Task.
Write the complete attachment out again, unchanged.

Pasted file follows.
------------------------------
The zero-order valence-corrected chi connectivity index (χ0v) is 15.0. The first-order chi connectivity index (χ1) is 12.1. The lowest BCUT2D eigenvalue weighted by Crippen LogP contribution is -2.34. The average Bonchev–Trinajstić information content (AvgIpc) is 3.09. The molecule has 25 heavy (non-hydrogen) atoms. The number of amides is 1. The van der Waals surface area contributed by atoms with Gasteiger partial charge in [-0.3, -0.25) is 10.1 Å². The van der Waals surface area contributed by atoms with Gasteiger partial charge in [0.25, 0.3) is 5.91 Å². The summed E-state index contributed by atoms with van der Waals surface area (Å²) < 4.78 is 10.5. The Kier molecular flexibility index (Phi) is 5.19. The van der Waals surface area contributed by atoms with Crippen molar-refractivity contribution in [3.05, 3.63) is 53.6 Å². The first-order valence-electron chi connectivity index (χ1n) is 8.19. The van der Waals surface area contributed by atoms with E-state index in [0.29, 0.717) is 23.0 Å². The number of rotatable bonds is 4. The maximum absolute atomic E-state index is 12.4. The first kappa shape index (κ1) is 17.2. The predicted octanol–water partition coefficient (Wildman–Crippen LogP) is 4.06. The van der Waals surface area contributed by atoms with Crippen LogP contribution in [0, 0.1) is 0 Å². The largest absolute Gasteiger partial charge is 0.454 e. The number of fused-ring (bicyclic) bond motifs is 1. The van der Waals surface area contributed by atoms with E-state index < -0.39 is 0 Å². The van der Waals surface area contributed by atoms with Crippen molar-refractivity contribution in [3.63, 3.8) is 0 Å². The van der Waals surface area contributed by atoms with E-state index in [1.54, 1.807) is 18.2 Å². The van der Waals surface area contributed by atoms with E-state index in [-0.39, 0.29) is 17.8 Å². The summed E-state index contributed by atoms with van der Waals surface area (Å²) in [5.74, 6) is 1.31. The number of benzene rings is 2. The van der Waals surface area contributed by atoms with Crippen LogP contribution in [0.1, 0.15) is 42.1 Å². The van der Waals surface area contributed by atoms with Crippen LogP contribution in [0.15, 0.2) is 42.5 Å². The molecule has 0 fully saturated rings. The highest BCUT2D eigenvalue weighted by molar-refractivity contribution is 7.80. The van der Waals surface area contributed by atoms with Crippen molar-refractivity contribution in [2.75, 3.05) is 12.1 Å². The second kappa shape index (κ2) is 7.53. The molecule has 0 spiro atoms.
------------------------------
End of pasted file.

The zero-order valence-corrected chi connectivity index (χ0v) is 15.0. The first-order chi connectivity index (χ1) is 12.1. The lowest BCUT2D eigenvalue weighted by Crippen LogP contribution is -2.34. The average Bonchev–Trinajstić information content (AvgIpc) is 3.09. The molecule has 25 heavy (non-hydrogen) atoms. The number of amides is 1. The van der Waals surface area contributed by atoms with Gasteiger partial charge in [-0.3, -0.25) is 10.1 Å². The van der Waals surface area contributed by atoms with Gasteiger partial charge in [0.25, 0.3) is 5.91 Å². The summed E-state index contributed by atoms with van der Waals surface area (Å²) < 4.78 is 10.5. The Kier molecular flexibility index (Phi) is 5.19. The van der Waals surface area contributed by atoms with Crippen molar-refractivity contribution in [3.05, 3.63) is 53.6 Å². The first-order valence-electron chi connectivity index (χ1n) is 8.19. The van der Waals surface area contributed by atoms with E-state index in [0.29, 0.717) is 23.0 Å². The number of rotatable bonds is 4. The maximum absolute atomic E-state index is 12.4. The first kappa shape index (κ1) is 17.2. The predicted octanol–water partition coefficient (Wildman–Crippen LogP) is 4.06. The van der Waals surface area contributed by atoms with Crippen LogP contribution in [0, 0.1) is 0 Å². The largest absolute Gasteiger partial charge is 0.454 e. The number of fused-ring (bicyclic) bond motifs is 1. The van der Waals surface area contributed by atoms with E-state index < -0.39 is 0 Å². The van der Waals surface area contributed by atoms with Crippen molar-refractivity contribution in [3.63, 3.8) is 0 Å². The van der Waals surface area contributed by atoms with E-state index in [1.54, 1.807) is 18.2 Å². The van der Waals surface area contributed by atoms with E-state index in [-0.39, 0.29) is 17.8 Å². The summed E-state index contributed by atoms with van der Waals surface area (Å²) in [5.74, 6) is 1.31. The number of benzene rings is 2. The van der Waals surface area contributed by atoms with Crippen LogP contribution in [0.1, 0.15) is 42.1 Å². The van der Waals surface area contributed by atoms with Crippen LogP contribution in [0.15, 0.2) is 42.5 Å². The molecule has 0 fully saturated rings. The highest BCUT2D eigenvalue weighted by molar-refractivity contribution is 7.80. The van der Waals surface area contributed by atoms with Crippen molar-refractivity contribution in [2.75, 3.05) is 12.1 Å². The second kappa shape index (κ2) is 7.53. The molecule has 0 spiro atoms.